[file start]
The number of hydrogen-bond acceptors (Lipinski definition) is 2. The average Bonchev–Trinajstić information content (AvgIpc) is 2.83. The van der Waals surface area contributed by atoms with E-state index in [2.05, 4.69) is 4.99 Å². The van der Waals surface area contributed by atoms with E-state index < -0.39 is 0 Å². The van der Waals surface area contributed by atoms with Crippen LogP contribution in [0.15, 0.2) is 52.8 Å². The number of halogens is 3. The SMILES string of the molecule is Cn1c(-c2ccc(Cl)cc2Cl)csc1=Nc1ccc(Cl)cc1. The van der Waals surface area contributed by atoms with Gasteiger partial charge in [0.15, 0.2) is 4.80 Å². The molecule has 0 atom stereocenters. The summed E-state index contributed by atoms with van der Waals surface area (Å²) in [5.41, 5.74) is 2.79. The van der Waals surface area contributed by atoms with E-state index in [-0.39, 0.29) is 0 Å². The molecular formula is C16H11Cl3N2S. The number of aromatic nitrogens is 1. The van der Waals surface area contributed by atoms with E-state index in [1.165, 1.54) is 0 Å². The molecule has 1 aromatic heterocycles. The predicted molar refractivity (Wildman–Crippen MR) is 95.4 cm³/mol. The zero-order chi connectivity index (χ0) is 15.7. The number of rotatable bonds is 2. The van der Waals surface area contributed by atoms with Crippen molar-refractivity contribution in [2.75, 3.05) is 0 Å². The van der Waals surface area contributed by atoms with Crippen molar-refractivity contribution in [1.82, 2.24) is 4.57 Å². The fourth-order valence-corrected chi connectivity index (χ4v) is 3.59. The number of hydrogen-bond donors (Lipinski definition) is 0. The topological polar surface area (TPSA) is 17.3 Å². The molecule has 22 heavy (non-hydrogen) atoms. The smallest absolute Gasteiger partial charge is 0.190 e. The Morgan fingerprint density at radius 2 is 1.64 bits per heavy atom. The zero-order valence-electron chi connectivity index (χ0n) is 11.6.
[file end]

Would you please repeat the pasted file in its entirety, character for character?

The number of hydrogen-bond acceptors (Lipinski definition) is 2. The average Bonchev–Trinajstić information content (AvgIpc) is 2.83. The van der Waals surface area contributed by atoms with E-state index in [2.05, 4.69) is 4.99 Å². The van der Waals surface area contributed by atoms with E-state index < -0.39 is 0 Å². The van der Waals surface area contributed by atoms with Crippen LogP contribution in [0.15, 0.2) is 52.8 Å². The number of halogens is 3. The SMILES string of the molecule is Cn1c(-c2ccc(Cl)cc2Cl)csc1=Nc1ccc(Cl)cc1. The van der Waals surface area contributed by atoms with Gasteiger partial charge in [0.15, 0.2) is 4.80 Å². The molecule has 0 atom stereocenters. The summed E-state index contributed by atoms with van der Waals surface area (Å²) in [5.41, 5.74) is 2.79. The van der Waals surface area contributed by atoms with E-state index in [-0.39, 0.29) is 0 Å². The molecular formula is C16H11Cl3N2S. The number of aromatic nitrogens is 1. The van der Waals surface area contributed by atoms with E-state index in [1.165, 1.54) is 0 Å². The molecule has 1 aromatic heterocycles. The predicted molar refractivity (Wildman–Crippen MR) is 95.4 cm³/mol. The zero-order chi connectivity index (χ0) is 15.7. The number of rotatable bonds is 2. The van der Waals surface area contributed by atoms with Crippen molar-refractivity contribution in [2.75, 3.05) is 0 Å². The van der Waals surface area contributed by atoms with Crippen molar-refractivity contribution in [1.82, 2.24) is 4.57 Å². The fourth-order valence-corrected chi connectivity index (χ4v) is 3.59. The number of hydrogen-bond donors (Lipinski definition) is 0. The topological polar surface area (TPSA) is 17.3 Å². The molecule has 22 heavy (non-hydrogen) atoms. The smallest absolute Gasteiger partial charge is 0.190 e. The Morgan fingerprint density at radius 2 is 1.64 bits per heavy atom. The zero-order valence-electron chi connectivity index (χ0n) is 11.6.